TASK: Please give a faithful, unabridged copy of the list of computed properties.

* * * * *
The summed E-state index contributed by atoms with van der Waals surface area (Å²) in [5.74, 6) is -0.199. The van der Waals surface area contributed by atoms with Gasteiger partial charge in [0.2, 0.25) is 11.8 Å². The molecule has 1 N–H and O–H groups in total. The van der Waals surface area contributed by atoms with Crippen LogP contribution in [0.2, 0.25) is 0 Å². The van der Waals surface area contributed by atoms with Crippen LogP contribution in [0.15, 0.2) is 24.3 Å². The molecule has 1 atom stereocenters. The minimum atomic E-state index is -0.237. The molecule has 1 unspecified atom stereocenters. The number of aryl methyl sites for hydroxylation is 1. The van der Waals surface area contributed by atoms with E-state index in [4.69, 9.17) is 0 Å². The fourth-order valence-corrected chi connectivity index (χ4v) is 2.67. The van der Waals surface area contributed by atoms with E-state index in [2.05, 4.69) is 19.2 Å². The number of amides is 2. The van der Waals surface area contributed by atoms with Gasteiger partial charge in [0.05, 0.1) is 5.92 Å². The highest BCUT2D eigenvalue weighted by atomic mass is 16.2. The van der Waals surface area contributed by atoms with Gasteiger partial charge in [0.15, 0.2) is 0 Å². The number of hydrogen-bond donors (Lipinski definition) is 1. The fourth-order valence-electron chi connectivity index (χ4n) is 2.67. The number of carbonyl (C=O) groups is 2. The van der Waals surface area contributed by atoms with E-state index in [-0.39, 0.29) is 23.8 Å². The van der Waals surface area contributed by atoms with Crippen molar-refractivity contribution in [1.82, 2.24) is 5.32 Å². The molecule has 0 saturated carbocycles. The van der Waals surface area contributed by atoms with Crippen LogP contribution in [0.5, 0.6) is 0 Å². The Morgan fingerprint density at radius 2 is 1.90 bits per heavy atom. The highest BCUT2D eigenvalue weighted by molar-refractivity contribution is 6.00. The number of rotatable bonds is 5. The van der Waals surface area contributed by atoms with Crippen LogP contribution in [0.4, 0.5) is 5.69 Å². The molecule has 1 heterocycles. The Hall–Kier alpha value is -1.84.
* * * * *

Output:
The summed E-state index contributed by atoms with van der Waals surface area (Å²) in [5.74, 6) is -0.199. The van der Waals surface area contributed by atoms with Gasteiger partial charge in [0.2, 0.25) is 11.8 Å². The molecule has 1 N–H and O–H groups in total. The van der Waals surface area contributed by atoms with Crippen LogP contribution in [0.2, 0.25) is 0 Å². The van der Waals surface area contributed by atoms with Crippen LogP contribution in [0.15, 0.2) is 24.3 Å². The molecule has 1 atom stereocenters. The minimum atomic E-state index is -0.237. The molecule has 1 unspecified atom stereocenters. The number of aryl methyl sites for hydroxylation is 1. The van der Waals surface area contributed by atoms with E-state index in [4.69, 9.17) is 0 Å². The fourth-order valence-corrected chi connectivity index (χ4v) is 2.67. The van der Waals surface area contributed by atoms with E-state index in [2.05, 4.69) is 19.2 Å². The number of amides is 2. The van der Waals surface area contributed by atoms with Gasteiger partial charge in [0.05, 0.1) is 5.92 Å². The highest BCUT2D eigenvalue weighted by atomic mass is 16.2. The van der Waals surface area contributed by atoms with Gasteiger partial charge in [0.15, 0.2) is 0 Å². The number of hydrogen-bond donors (Lipinski definition) is 1. The fourth-order valence-electron chi connectivity index (χ4n) is 2.67. The number of carbonyl (C=O) groups is 2. The van der Waals surface area contributed by atoms with E-state index in [-0.39, 0.29) is 23.8 Å². The van der Waals surface area contributed by atoms with Crippen molar-refractivity contribution in [1.82, 2.24) is 5.32 Å². The molecule has 0 saturated carbocycles. The van der Waals surface area contributed by atoms with Crippen LogP contribution in [0.5, 0.6) is 0 Å². The Morgan fingerprint density at radius 2 is 1.90 bits per heavy atom. The highest BCUT2D eigenvalue weighted by molar-refractivity contribution is 6.00. The number of rotatable bonds is 5. The van der Waals surface area contributed by atoms with Crippen LogP contribution in [0.4, 0.5) is 5.69 Å². The molecule has 1 heterocycles. The Hall–Kier alpha value is -1.84.